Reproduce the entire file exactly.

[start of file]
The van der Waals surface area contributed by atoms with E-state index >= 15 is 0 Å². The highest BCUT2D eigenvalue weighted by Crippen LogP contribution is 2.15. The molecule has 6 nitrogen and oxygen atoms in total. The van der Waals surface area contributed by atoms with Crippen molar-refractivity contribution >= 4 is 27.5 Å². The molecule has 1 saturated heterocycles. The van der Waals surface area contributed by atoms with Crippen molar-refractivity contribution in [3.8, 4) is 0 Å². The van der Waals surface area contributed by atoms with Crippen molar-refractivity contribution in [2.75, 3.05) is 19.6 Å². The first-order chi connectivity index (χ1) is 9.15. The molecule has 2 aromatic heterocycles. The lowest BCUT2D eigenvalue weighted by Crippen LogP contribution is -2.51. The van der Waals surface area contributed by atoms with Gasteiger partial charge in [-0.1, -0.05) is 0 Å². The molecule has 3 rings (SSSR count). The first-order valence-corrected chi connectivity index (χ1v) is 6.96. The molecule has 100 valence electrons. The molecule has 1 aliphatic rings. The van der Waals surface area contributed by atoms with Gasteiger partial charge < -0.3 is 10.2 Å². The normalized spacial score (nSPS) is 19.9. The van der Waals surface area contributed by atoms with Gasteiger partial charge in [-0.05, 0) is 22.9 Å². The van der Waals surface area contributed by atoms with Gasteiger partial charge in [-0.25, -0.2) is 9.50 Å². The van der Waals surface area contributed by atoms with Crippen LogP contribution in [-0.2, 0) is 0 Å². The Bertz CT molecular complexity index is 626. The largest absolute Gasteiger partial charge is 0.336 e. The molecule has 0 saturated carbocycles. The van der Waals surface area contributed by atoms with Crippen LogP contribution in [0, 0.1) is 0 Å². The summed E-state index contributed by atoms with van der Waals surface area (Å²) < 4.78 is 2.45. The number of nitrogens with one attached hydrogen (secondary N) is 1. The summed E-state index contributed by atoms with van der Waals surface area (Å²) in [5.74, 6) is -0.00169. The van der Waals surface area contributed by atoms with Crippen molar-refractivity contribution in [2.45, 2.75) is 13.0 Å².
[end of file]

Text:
The van der Waals surface area contributed by atoms with E-state index >= 15 is 0 Å². The highest BCUT2D eigenvalue weighted by Crippen LogP contribution is 2.15. The molecule has 6 nitrogen and oxygen atoms in total. The van der Waals surface area contributed by atoms with Crippen molar-refractivity contribution >= 4 is 27.5 Å². The molecule has 1 saturated heterocycles. The van der Waals surface area contributed by atoms with Crippen molar-refractivity contribution in [3.8, 4) is 0 Å². The van der Waals surface area contributed by atoms with Crippen molar-refractivity contribution in [2.75, 3.05) is 19.6 Å². The first-order chi connectivity index (χ1) is 9.15. The molecule has 2 aromatic heterocycles. The lowest BCUT2D eigenvalue weighted by Crippen LogP contribution is -2.51. The van der Waals surface area contributed by atoms with Gasteiger partial charge in [-0.1, -0.05) is 0 Å². The molecule has 3 rings (SSSR count). The first-order valence-corrected chi connectivity index (χ1v) is 6.96. The molecule has 100 valence electrons. The molecule has 1 aliphatic rings. The van der Waals surface area contributed by atoms with Gasteiger partial charge < -0.3 is 10.2 Å². The normalized spacial score (nSPS) is 19.9. The van der Waals surface area contributed by atoms with Gasteiger partial charge in [-0.05, 0) is 22.9 Å². The van der Waals surface area contributed by atoms with Gasteiger partial charge in [-0.25, -0.2) is 9.50 Å². The van der Waals surface area contributed by atoms with Crippen LogP contribution in [-0.2, 0) is 0 Å². The Bertz CT molecular complexity index is 626. The largest absolute Gasteiger partial charge is 0.336 e. The molecule has 0 saturated carbocycles. The van der Waals surface area contributed by atoms with Crippen LogP contribution in [0, 0.1) is 0 Å². The summed E-state index contributed by atoms with van der Waals surface area (Å²) < 4.78 is 2.45. The number of nitrogens with one attached hydrogen (secondary N) is 1. The summed E-state index contributed by atoms with van der Waals surface area (Å²) in [5.74, 6) is -0.00169. The van der Waals surface area contributed by atoms with Crippen molar-refractivity contribution in [2.45, 2.75) is 13.0 Å².